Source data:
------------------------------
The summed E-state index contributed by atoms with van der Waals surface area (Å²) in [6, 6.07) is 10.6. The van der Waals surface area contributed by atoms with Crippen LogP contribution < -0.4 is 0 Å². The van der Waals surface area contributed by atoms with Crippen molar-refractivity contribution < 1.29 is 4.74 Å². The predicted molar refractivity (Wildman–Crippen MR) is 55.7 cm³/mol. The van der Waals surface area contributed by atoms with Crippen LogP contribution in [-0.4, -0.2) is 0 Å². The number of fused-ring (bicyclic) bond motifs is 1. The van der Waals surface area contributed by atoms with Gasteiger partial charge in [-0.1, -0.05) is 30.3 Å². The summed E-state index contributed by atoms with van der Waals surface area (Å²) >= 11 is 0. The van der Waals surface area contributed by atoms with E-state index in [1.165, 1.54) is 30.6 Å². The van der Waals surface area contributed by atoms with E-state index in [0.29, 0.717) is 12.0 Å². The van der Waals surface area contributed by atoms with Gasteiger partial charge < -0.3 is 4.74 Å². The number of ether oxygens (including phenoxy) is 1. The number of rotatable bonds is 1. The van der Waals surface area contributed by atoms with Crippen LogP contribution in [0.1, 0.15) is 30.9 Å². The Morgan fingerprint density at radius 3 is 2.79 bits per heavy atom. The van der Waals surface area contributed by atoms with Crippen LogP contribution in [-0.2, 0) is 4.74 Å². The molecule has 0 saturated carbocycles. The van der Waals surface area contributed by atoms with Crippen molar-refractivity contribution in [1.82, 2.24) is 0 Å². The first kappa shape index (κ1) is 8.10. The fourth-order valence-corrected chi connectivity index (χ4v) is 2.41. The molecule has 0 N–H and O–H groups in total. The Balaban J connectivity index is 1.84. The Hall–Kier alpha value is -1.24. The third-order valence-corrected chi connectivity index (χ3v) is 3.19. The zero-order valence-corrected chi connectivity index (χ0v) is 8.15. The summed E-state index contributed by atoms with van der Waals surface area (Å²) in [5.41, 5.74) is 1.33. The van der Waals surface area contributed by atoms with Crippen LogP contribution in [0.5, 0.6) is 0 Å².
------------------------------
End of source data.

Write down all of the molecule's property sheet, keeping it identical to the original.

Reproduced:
The summed E-state index contributed by atoms with van der Waals surface area (Å²) in [6, 6.07) is 10.6. The van der Waals surface area contributed by atoms with Crippen LogP contribution < -0.4 is 0 Å². The van der Waals surface area contributed by atoms with Crippen molar-refractivity contribution < 1.29 is 4.74 Å². The predicted molar refractivity (Wildman–Crippen MR) is 55.7 cm³/mol. The van der Waals surface area contributed by atoms with Crippen LogP contribution in [-0.4, -0.2) is 0 Å². The number of fused-ring (bicyclic) bond motifs is 1. The van der Waals surface area contributed by atoms with Gasteiger partial charge in [-0.1, -0.05) is 30.3 Å². The summed E-state index contributed by atoms with van der Waals surface area (Å²) >= 11 is 0. The van der Waals surface area contributed by atoms with E-state index in [1.165, 1.54) is 30.6 Å². The van der Waals surface area contributed by atoms with E-state index in [0.29, 0.717) is 12.0 Å². The van der Waals surface area contributed by atoms with Gasteiger partial charge < -0.3 is 4.74 Å². The number of ether oxygens (including phenoxy) is 1. The number of rotatable bonds is 1. The van der Waals surface area contributed by atoms with Crippen LogP contribution in [0.1, 0.15) is 30.9 Å². The Morgan fingerprint density at radius 3 is 2.79 bits per heavy atom. The van der Waals surface area contributed by atoms with Crippen LogP contribution in [-0.2, 0) is 4.74 Å². The molecule has 0 saturated carbocycles. The van der Waals surface area contributed by atoms with Crippen molar-refractivity contribution in [1.82, 2.24) is 0 Å². The first kappa shape index (κ1) is 8.10. The fourth-order valence-corrected chi connectivity index (χ4v) is 2.41. The molecule has 0 N–H and O–H groups in total. The Balaban J connectivity index is 1.84. The Hall–Kier alpha value is -1.24. The third-order valence-corrected chi connectivity index (χ3v) is 3.19. The zero-order valence-corrected chi connectivity index (χ0v) is 8.15. The summed E-state index contributed by atoms with van der Waals surface area (Å²) in [5.41, 5.74) is 1.33. The van der Waals surface area contributed by atoms with Crippen LogP contribution in [0.5, 0.6) is 0 Å².